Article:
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Research: Most companies baffled by Big Data

This is a contributed piece by Jerome Buvat, Global head of research at Capgemini Consulting

The image conjured up by new research from Capgemini Consulting on Big Data is one of multiple organizations floating on a sea of information, unable to hook the big fish.

Cracking the Data Conundrum: How Successful Companies Make Big Data Operational”, shows that despite global spend of more than $31 billion in 2013 and nearly 60% of executives convinced of its disruptive potential -  most organisations have not fully embraced Big Data, with ineffectual operating models and a lack of expertise preventing most from monetising Big Data.

Regardless of initial investment and intention, only 13% of organisations in the survey say they have actually achieved full-scale production of anything useful. Less than a third would describe their initiatives as ‘successful’, falling to just 8% who would term them ‘very successful’.

The biggest cause of failure cited was scattered data lying in silos across various departments and ineffective coordination between teams dealing with it. Harnessing Big Data depends on adopting new ways of working across the entire organisation, with understanding from top to bottom of new methods and the reasoning behind the change.

Success depends not only on a clear and well-implemented operating model underpinned by up-to-date software, but staff trained in new skills, the encouragement by internal champions and determined leadership to steer the ship.

The report shows that companies that drive their Big Data initiatives through a senior manager such as a Chief Data Officer do better than those without leadership support, and also that success rates for those with a dedicated analytics business unit that shares methodology, information and best practice across the organisation are nearly 2.5 times those working with disconnected teams.

A centralized approach that brings together different departments such as IT, engineering and finance encourages essential collaboration across project teams and allows those with vital skills to make operating models work and communicate best practice to other teams.

The research also reveals that a systematic and structured approach to implementation is rare. 67% of companies did not have clearly defined KPIs to assess initiatives. The lack of a systematic approach affects success rates. For instance, 51% of initiatives that have well-defined KPIs are successful against only 28% for those that do not.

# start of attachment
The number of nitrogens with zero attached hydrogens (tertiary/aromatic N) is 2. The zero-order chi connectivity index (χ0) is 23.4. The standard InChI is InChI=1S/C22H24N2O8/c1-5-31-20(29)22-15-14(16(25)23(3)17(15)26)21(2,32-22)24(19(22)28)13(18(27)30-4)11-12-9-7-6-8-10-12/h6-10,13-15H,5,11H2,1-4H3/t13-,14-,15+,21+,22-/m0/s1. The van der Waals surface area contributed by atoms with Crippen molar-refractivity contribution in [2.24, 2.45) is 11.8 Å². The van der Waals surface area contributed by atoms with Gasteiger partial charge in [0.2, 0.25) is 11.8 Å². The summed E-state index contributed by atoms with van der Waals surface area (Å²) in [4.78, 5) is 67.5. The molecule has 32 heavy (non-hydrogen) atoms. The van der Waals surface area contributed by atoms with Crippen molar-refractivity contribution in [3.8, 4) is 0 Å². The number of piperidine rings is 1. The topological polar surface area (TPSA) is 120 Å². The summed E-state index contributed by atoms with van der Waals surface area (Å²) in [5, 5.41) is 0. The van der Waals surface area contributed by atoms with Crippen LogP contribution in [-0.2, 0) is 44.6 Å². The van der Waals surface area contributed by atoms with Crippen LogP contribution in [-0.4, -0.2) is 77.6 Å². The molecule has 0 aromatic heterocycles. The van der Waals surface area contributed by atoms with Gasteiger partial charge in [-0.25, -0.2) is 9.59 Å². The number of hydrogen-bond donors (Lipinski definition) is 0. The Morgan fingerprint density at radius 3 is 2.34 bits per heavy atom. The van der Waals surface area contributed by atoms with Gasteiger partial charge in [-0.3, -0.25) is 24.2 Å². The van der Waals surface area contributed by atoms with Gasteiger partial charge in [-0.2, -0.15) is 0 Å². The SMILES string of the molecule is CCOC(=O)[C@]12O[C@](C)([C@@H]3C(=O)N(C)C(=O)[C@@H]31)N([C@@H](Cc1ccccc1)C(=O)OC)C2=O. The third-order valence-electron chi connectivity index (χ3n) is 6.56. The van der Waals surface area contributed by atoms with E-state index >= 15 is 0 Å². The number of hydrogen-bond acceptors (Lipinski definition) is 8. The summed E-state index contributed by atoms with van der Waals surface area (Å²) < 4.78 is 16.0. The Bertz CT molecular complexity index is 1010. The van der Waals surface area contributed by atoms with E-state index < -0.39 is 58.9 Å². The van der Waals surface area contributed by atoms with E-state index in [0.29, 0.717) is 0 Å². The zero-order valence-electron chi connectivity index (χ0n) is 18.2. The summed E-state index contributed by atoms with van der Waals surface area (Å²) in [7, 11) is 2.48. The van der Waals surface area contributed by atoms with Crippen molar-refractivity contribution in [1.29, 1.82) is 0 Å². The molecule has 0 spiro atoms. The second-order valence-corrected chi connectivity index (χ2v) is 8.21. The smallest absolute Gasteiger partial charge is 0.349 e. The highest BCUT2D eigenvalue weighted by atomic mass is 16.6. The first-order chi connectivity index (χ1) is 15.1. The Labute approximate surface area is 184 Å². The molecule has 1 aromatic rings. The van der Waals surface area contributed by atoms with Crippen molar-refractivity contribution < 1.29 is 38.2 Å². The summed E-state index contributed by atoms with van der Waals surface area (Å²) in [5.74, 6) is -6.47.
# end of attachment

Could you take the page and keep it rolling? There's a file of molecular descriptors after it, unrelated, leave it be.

The problem for many businesses is a lack of expertise to make the new model work. Four out of five data-intensive businesses say they are struggling to find the skills they need to address growing demand. Partnering with other organisations that already have specific expertise, particularly Big Data startups, can help traditional organisations accelerate their own strategy, illustrated by Tesco’s growth after acquiring consumer data science firm Dunnhumby in 2006, and consumables giant P&G using Google to improve employees’ analytical skills.

A further challenge is that more data invariably means more risk of cybercrime such as identity theft and hacking. Not only do organisations need to set up strong safeguards to manage and control their own risk, but in an increasingly consumer-led business environment, there’s little point having swathes of in-depth knowledge if your customers don’t trust you to use it. Opt-in/opt-out mechanisms and the possibility of anonymizing data before use give customers some control over what they hand over and reassure them that their privacy is protected.

It’s clear that most businesses understand the potential impact of Big Data, brought home by the runaway success of leaders such as Amazon rewriting the rules of business. The challenge to securing the value is overcoming the inhibitors that threaten to drown the progress of new initiatives.

Capgemini Consulting’s report shows that Big Data will only realise its potential when the operational building blocks – strong leadership together with a cohesive operating model - have been carved out, put in place, and accepted by the organisation.


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